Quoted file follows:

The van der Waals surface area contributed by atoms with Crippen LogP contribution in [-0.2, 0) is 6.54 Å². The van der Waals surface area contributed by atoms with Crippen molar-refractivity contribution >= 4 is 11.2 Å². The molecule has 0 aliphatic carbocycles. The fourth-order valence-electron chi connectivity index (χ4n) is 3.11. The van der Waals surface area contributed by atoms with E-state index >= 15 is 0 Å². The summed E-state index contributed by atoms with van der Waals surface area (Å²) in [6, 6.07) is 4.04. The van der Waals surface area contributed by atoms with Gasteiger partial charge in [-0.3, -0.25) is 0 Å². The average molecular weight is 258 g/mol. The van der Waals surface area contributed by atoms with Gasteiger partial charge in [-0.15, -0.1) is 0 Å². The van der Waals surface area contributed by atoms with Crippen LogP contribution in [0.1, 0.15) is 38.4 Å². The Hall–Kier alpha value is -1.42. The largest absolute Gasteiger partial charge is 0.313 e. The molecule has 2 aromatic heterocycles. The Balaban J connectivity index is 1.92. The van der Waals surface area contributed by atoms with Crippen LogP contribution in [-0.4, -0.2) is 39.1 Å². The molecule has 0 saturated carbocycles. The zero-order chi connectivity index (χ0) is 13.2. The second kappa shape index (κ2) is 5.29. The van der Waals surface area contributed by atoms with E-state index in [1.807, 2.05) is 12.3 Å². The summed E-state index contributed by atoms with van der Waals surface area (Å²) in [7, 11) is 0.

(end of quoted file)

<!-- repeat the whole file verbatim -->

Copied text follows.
The van der Waals surface area contributed by atoms with Crippen LogP contribution in [-0.2, 0) is 6.54 Å². The van der Waals surface area contributed by atoms with Crippen molar-refractivity contribution >= 4 is 11.2 Å². The molecule has 0 aliphatic carbocycles. The fourth-order valence-electron chi connectivity index (χ4n) is 3.11. The van der Waals surface area contributed by atoms with E-state index >= 15 is 0 Å². The summed E-state index contributed by atoms with van der Waals surface area (Å²) in [6, 6.07) is 4.04. The van der Waals surface area contributed by atoms with Gasteiger partial charge in [-0.3, -0.25) is 0 Å². The average molecular weight is 258 g/mol. The van der Waals surface area contributed by atoms with Gasteiger partial charge in [-0.15, -0.1) is 0 Å². The van der Waals surface area contributed by atoms with Crippen LogP contribution in [0.1, 0.15) is 38.4 Å². The Hall–Kier alpha value is -1.42. The largest absolute Gasteiger partial charge is 0.313 e. The molecule has 2 aromatic heterocycles. The Balaban J connectivity index is 1.92. The van der Waals surface area contributed by atoms with Crippen LogP contribution in [-0.4, -0.2) is 39.1 Å². The molecule has 0 saturated carbocycles. The zero-order chi connectivity index (χ0) is 13.2. The second kappa shape index (κ2) is 5.29. The van der Waals surface area contributed by atoms with E-state index in [1.807, 2.05) is 12.3 Å². The summed E-state index contributed by atoms with van der Waals surface area (Å²) in [7, 11) is 0.